• By sharing all of the buyer and search behaviour you have ever done over to Google, you are allowing them to read every one of your emails and feed you tailored advertising and promotions.
  • Google now have the power to limit the searches you see. because they know you through studying all of your behaviour online, they can choose what they allow you to see. Maybe this is taking it too far, but they could genuinely only allow you to see sellers THEY approve rather than the ones who may be more up your own ethical or behavioural street.

So in summary, as yet it’s too early to say, where Google may take this, but it’s certainly a huge programme and one that could wreak total havoc on the seller environment and begin to affect all of our buyer behaviour online.

PS, if you ever want to trick the system try the difference between a logged in search in Google Chrome and then one that you do in private browsing mode in Safari or Firefox. You’ll find quite a difference in the results you see in search.

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Ekomi, GlobalApe.com and negative reviews that don’t get published

I bought a new printer for home a few months ago. An HP 8600 Pro. It uses big and expensive inks, but it’s fast and prints to a lovely quality – Particularly for photos. So I needed a source for genuine HP inks that wasn’t too expensive. I tend to buy a lot online and rely heavily on reviews to see who I can trust. GlobalApe.com weren’t someone I knew, but they had great reviews from Ekomi, so I thought i’d give them a go as they were miles cheaper than anyone else.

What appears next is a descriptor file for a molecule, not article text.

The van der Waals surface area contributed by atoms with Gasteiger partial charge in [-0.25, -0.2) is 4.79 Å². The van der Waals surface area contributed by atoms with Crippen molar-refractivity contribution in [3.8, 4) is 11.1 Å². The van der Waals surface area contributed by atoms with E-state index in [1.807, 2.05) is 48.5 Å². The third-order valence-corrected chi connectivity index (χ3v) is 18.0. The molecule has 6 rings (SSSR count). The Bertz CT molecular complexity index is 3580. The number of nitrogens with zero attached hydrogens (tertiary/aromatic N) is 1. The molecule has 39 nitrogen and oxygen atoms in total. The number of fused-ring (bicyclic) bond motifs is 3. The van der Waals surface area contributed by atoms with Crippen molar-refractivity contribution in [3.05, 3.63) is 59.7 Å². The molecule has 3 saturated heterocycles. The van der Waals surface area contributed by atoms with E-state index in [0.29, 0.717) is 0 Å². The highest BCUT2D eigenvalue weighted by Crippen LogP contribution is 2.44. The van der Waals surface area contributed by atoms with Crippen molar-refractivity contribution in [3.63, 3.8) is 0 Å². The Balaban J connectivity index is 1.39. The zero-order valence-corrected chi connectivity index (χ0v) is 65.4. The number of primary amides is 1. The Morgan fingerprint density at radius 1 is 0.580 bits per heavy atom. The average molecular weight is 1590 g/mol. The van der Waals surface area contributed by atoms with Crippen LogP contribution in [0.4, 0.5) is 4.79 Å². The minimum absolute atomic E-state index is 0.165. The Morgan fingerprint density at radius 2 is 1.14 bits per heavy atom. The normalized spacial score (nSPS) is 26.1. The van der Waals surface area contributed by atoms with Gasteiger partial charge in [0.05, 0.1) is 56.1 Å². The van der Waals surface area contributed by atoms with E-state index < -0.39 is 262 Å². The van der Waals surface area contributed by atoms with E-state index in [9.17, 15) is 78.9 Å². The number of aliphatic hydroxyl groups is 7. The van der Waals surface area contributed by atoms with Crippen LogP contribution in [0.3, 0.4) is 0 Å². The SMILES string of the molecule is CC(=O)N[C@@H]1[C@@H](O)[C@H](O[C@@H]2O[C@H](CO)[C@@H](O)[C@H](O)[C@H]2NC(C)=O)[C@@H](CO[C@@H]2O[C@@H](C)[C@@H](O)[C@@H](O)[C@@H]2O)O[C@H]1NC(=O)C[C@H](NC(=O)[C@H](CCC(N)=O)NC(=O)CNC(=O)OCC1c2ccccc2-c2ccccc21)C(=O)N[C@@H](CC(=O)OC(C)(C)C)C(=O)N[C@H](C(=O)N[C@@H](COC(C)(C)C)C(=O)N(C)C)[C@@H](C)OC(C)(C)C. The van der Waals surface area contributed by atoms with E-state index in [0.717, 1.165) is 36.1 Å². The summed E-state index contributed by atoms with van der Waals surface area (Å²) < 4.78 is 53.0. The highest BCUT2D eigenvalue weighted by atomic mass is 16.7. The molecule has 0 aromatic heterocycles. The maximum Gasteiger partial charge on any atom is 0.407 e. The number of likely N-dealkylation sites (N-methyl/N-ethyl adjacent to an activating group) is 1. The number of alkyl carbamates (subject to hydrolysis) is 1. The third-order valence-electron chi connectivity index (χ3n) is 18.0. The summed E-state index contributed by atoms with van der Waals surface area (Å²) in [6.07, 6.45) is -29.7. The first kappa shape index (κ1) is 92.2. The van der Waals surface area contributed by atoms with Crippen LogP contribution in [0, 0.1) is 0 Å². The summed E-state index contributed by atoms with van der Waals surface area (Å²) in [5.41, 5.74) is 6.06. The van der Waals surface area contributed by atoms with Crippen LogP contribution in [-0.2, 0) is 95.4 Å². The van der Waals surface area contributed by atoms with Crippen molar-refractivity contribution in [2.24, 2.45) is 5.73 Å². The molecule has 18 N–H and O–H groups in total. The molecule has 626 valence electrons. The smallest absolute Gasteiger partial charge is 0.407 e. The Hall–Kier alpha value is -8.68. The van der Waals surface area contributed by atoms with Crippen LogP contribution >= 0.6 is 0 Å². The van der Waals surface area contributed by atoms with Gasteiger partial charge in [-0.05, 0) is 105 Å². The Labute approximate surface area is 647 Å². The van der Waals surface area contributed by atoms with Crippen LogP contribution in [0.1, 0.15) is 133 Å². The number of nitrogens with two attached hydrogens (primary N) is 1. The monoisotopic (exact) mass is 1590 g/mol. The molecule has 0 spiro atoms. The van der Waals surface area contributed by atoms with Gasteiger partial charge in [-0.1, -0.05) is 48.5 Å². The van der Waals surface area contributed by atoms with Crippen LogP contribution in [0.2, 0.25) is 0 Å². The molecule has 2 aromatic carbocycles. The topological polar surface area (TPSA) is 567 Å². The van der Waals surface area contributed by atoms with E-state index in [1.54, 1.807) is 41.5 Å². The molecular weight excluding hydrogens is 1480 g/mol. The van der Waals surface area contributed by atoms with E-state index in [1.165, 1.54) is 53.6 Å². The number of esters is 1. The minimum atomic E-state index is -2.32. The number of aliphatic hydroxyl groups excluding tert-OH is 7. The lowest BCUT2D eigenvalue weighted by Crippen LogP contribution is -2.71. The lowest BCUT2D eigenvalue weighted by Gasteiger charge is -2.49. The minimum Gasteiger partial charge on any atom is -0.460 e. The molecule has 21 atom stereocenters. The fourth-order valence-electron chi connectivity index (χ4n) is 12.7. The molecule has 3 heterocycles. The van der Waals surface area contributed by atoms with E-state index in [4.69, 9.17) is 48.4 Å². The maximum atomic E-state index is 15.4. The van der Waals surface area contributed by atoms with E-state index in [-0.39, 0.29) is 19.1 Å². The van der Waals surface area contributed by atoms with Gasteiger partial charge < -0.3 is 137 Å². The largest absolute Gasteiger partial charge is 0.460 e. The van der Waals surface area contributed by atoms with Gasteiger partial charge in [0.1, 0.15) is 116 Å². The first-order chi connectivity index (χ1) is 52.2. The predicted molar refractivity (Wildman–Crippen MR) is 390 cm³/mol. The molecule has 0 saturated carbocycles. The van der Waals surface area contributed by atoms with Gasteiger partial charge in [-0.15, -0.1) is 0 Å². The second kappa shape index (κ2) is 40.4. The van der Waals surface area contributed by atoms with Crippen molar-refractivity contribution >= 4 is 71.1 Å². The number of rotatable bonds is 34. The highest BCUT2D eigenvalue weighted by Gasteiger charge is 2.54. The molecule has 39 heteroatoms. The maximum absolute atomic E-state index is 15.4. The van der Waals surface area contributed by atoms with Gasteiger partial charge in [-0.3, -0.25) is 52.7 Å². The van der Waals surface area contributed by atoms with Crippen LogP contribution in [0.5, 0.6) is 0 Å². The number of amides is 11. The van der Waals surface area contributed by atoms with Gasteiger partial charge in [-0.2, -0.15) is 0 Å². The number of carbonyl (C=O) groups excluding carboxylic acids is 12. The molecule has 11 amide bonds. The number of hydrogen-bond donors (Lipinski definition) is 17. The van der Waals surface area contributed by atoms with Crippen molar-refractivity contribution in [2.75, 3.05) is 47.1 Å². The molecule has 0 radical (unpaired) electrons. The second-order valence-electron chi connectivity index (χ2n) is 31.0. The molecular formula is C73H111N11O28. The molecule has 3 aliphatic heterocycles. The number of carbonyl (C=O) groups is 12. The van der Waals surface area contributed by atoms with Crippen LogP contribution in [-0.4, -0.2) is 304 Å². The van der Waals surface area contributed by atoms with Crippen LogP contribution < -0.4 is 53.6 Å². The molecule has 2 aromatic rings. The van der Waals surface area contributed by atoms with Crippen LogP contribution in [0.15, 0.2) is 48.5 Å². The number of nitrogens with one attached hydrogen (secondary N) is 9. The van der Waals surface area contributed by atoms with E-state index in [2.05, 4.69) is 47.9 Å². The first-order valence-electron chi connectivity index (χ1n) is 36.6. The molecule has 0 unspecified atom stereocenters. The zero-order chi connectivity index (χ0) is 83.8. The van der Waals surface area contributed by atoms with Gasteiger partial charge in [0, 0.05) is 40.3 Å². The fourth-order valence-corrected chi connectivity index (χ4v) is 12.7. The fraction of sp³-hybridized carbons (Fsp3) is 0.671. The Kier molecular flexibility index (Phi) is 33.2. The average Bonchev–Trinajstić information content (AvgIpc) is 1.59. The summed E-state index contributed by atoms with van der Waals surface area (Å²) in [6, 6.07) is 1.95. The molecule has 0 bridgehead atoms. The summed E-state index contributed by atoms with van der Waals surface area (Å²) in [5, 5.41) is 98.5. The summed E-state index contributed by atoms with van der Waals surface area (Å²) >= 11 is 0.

The first order took around three weeks to arrive and coincidentally landed on the day after I prompted them as to why they hadn’t arrived. I installed the one I needed and the printer immediately said it was faulty and possibly a fake. Hmmm. It did still seem to work okay though even though the printer wasn’t happy with the ink.

A few days later I got an email from Ekomi asking me to review my purchase with GlobalApe. Naturally I was less than impressed so gave them a one star review. Now Ekomi Don’t like this as it could mess up their clients near perfect 4.8 out of five score. Bear in mind they need to average over 4 out of five to gain Google gold stars and perform far better in Adwords searches – Which is how I found them.

So the mediation begins. I didn’t want to mediate, I just wanted to write a review and carry on with my life. Annerose Kennedy from Global Ape Support has done a perfect job and stalled and stalled and stalled. We are now up to 983 words of correspondence. Annerose has provided a replacement Cyan ink (which arrived in seven days) and still my one star review hasn’t appeared.

So what was the point of the review? If I can’t warn people that in MY experience, the ink took three weeks to arrive and then failed. It calls the whole point of reviews into question and I won’t be buying from organisations that display Ekomi reviews any more as I simply can’t trust them to be truthful. At the top of their reviews page, they claim the following:

  • 100% Independent
  • Absolutely Transparent
  • From Customers for Customers

But it’s not. It’s full of positive reviews as no-one is actually allowed to publish a negative. Sorry, but this is completely wrong – however helpful Annerose Kennedy is and however much they try and mediate me into me withdrawing my negative review.

Global Ape Ekomi reviews - Not worth the space on the Internet
Global Ape Ekomi reviews – Not worth the space on the Internet